I imagine that, save for George Bush and maybe one or two others, people would find it more than a bit painful to have Michael Gerson put words into their mouths. Speaking of the "American kickoff of the Tony Blair Faith Foundation", Gerson's word-insertions start almost immediately:
At an event designed to further mutual religious sympathy, two of the panelists - including the president of Yale University, Richard Levin - casually asserted that religious Americans who support pro-life restrictions on international family planning aid are as doctrinaire and exclusionary as Saudi extremists. Pro-life Catholics and evangelicals? Wahhabi extremists? What's the difference?Gerson share's Tony Blair's reaction to his spin, as,
Speaking to me after the event, Blair was patient, arguing that that "could not be what they intended."It sounds like Tony Blair was trying to tell Gerson that he got it wrong. But Gerson didn't provide a quote for the statements that supposedly constituted the casual assertion, nor did he even deign to quote Blair's full sentence. But Gerson wants to tell us what people said, not show us, and we're supposed to take him at his word that he's getting things right.
But Blair is also critical of an "aggressive secularization," which, he told me, makes it easier to "forget a higher calling than the fulfillment of our own desires." Religious faith, at its best, not only encourages idealism, it provides an explanation and foundation for human rights and dignity, "an inalienable principle, rising above relativism and expediency." This does not "eliminate the painful compromises of political existence," Blair recognizes. But it does mean that "not everything can be considered in a utilitarian way." Blair defends a pluralism without relativism, a tolerance consistent with a belief in religious and moral truth - indeed, a tolerance that arises from within those convictions.The worst thinking, of course, falls outside of the quotation marks. For example, the idea that religion, and by implication religion alone (and perhaps only the particular Christian beliefs of Gerson... and Blair?), "provides an explanation and foundation for human rights and dignity". Yet it's pretty simple to find and articulate entirely secular explanations of, and foundations for, human rights and dignity. Just as it's pretty simple to find examples of religion, not "at its best", undermining both.
On top of that, to put it mildly, neither the administration led by Blair nor the administration exalted by Gerson, can justly claim to have expanded the "foundation for human rights and dignity", either at home or abroad. Their anti-terror security rules at home pared back domestic liberties. Support for indefinite incarceration without charges, denial of habeas corpus rights, mistreatment of prisoners, use of techniques such as waterboarding that have been traditionally classified as torture, and rendition of prisoners to other nations that will use torture? But it's all worth it if in a decade or two, or four, or ten, Iraq becomes a somewhat non-repressive Shiite-dominated authoritarian democracy of some sort? Is all of this one of the "painful compromises of political existence"?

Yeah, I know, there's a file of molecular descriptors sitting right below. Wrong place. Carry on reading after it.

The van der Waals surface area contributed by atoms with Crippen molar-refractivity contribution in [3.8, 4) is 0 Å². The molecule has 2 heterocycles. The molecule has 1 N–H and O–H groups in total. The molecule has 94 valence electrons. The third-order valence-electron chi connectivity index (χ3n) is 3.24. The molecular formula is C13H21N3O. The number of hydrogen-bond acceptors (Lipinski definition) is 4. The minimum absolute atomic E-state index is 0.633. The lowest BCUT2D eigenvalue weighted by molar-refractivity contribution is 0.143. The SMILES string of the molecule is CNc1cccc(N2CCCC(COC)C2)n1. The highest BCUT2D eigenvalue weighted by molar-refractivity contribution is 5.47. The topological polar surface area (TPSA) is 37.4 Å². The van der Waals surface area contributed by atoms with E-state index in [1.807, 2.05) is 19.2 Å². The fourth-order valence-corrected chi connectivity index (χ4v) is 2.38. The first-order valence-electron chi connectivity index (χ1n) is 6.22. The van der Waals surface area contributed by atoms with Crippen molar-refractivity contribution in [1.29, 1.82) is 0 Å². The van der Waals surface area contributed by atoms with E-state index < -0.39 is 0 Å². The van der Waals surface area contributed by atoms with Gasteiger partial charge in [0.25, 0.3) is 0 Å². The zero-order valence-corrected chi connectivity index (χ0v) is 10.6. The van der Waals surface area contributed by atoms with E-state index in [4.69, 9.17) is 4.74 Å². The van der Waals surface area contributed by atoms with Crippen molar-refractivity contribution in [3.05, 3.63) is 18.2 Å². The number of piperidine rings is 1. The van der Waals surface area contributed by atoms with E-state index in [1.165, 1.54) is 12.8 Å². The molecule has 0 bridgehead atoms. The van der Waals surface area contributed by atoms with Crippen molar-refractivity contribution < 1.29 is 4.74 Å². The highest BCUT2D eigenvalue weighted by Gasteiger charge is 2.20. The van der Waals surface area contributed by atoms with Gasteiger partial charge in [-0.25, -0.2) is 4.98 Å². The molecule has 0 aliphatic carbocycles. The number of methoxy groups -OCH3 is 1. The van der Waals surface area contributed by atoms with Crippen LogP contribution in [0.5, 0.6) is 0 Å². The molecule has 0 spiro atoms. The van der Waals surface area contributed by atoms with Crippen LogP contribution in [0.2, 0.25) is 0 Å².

To speak of "pluralism without relativism, a tolerance consistent with a belief in religious and moral truth" seems misguided. Is this Gerson's way of saying, "My particular religious and moral beliefs are superior to yours, but enable me to tolerate your inferior beliefs"? Or, "As long as you respect the superiority of my beliefs, pluralism is great"? How can you hold those beliefs and sincerely believe that you support a pluralistic society? For the leadership of a state to champion its own religious beliefs while branding others as inferior is the opposite of pluralism. Even assuming it's what he said, Blair's certainly smart enough to see the inconsistency.
But his main argument is public and visionary. Religion, Blair argues, is not going away, as secularists have expected and predicated for centuries.This game again - okay, Michael - name names. Which specific "secularists" are you referencing? But beyond that, isn't it far more accurate to say that religious leaders have feared for centuries that secular elements of society will cause religion to wither and die? Isn't the gist of your very column that religion is at a disadvantage in what you see as "a faithless world"?